This is clearly no longer the case, as now all of it has been consolidated amongst a few bishops, pastors and deacons.

Even in ‘regular’ non-Catholic churches, our idea of ekklesia has lost is original flavor. Now we see church as a club where some “professional” Christian who preaches at everyone else in the congregation.

Nowhere in the New Testament is this common practice, yet it’s how we’ve decided to proceed in this 21st century.

Not as a united body of imperfect people continually engaging with one another as we strive to become perfected in Christ.


Instead, we’ve acquiesced to a consumer culture of metrics-based success that tells us we need to prioritize butts in cushioned seats over hearts in love with Jesus Christ.


Words are important, as they contain within their syllables the engrained ethos of a people at a specific point in time. In my view, both “Catholic” and “Church” in today’s iterations constitute cases of verbal appropriation.

Call it what you want, semantic drift seems to be a more popular phrase.

Either way, it ain’t what it used to be.

All I know is that whatever Ignatius meant when he penned terms immortalized in The Apostle’s Creed, no longer reflect what I see manifesting in our world today.

But don’t just take my word for it.

Here’s what it says on Wikipedia.

“The Catholic Church was a continuation of the early Christian community established by the Disciples of Jesus. The Church considers its bishops to be the successors to Jesus’s apostles and the Church’s leader, the Bishop of Rome (also known as the Pope) to be the sole successor to Saint Peter, who ministered in Rome in the first century AD, after his appointment by Jesus as head of the church. By the end of the 2nd century, bishops began congregating in regional synods to resolve doctrinal and policy issues. By the 3rd century, the bishop of Rome began to act as a court of appeals for problems that other bishops could not resolve…”

Let’s stop here.

See any problems?

“…Sole successor…”



“…Court of appeals…”

Maybe not.

But this is my blog.

And, when I read my bible, it talks about ALL of God’s people being “co-heirs with Christ” (Rom 8:17).

Not a select few.

And I definitely don’t see any scripture referencing the role of appellate courts…

But, maybe I’m missing something.

Phrases indicative of hierarchical structures are based in secular modes of governance. They anchor on the ideas of management & administration.

But, here’s the thing.

Jesus was pretty explicit in his mission.

That mission, was to free people from their “managers”, and allow them to proceed through life with a kind of sovereignty that can only come from God.

Not from Pharisees or Sadducees.

Christ was far more concerned with the formation something akin to a decentralized organization focused on transformation, than with empowering a top down religious aristocracy overly occupied with strict obedience.

The central tenant of the faith from its inception was one based on freedom from worldly structures…

Not the adoption of them.

This is what amazes me about our churches today.

And not in a good way.

We seem keen on adopting a worldly way of survival, then only afterwards trying to fit Jesus into our ready-made stratagems.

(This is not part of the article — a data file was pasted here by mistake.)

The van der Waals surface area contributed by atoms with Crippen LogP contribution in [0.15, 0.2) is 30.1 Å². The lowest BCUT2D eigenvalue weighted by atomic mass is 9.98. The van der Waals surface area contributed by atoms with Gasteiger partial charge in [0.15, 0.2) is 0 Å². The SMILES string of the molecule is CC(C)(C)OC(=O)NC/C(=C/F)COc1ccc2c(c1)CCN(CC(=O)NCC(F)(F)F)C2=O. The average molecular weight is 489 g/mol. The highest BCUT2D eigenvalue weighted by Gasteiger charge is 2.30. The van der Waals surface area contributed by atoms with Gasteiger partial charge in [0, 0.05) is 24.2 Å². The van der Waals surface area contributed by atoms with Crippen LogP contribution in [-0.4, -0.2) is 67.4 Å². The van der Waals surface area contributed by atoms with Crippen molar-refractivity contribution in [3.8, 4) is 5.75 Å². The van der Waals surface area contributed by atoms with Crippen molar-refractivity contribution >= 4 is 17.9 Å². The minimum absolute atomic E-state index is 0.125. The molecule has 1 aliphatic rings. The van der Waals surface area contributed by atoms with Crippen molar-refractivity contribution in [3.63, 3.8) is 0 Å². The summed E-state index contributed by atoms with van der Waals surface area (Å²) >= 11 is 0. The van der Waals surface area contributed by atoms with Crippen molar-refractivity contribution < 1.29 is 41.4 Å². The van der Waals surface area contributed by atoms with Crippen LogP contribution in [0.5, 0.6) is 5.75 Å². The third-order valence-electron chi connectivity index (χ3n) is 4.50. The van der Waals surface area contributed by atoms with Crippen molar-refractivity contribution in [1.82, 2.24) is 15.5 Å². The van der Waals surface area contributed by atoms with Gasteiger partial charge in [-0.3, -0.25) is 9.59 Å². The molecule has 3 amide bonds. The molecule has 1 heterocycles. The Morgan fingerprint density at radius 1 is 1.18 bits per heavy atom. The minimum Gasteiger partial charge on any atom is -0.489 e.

We partner social growth strategies with marketing schemes, and call it holy.

But is that what Jesus wanted?

Emperor Constantine

But, this is all an aside.

Lets’ continue our history lesson.

Fast forward to the days of Emperor Constantine. A masterful statesman who successfully aided in the spread of Christian ideals throughout the Roman Empire.

His strategy feigned altruistic motives, but please be clear — Constantine was a politician motivated by personal legacy, and not spiritual nirvana.

Sure, he legalized Christianity, allowing it to flourish under the banner of Roman law.

But that’s the problem.

It was under the banner of Roman Law.

Constantine (whose himself didn’t adopt a Christian worldview until on his death bed, supposedly) understood something very important.

Christianity was no religion, and Jesus Christ was a revolutionary.

If these followers of his were right, then their God was the only way to Truth…

This meant that most of the worlds power centers as constructed would cease to exist. Nation states are based on law and order. The only way to keep that, is to claim superiority.

If they could no longer make that claim legitimately, all the power in the system would return to the people.

Which is awesome for the people, not so much for the managers.

The only way to keep this growing contingency of crazy Christ followers in line, was to appease them with favorable laws.

This made Christianity popular. But it also set the stage for many who cared more about gaining influence than following Jesus.

Besides, popularity was never the goal.

Only Truth.

Paul was one such crazy cat, and he ended up penning much of the New Testament.

He was also imprisoned, beaten, and generally disliked by most of his contemporaries. But upon closer examination, it was through this struggle that his faith was made formidable.

What Constantine was able to successfully do, was less obvious, but more nefarious.

He removed suffering.

But in doing so, he also diluted potency and lowered the cost of belief.

He managed to tame an ever-expanding church, making its followers less likely to revolt, and paradoxically, more likely to implode.

Bear in mind that the early church was known for meeting in small homes and sharing meals in intimate settings.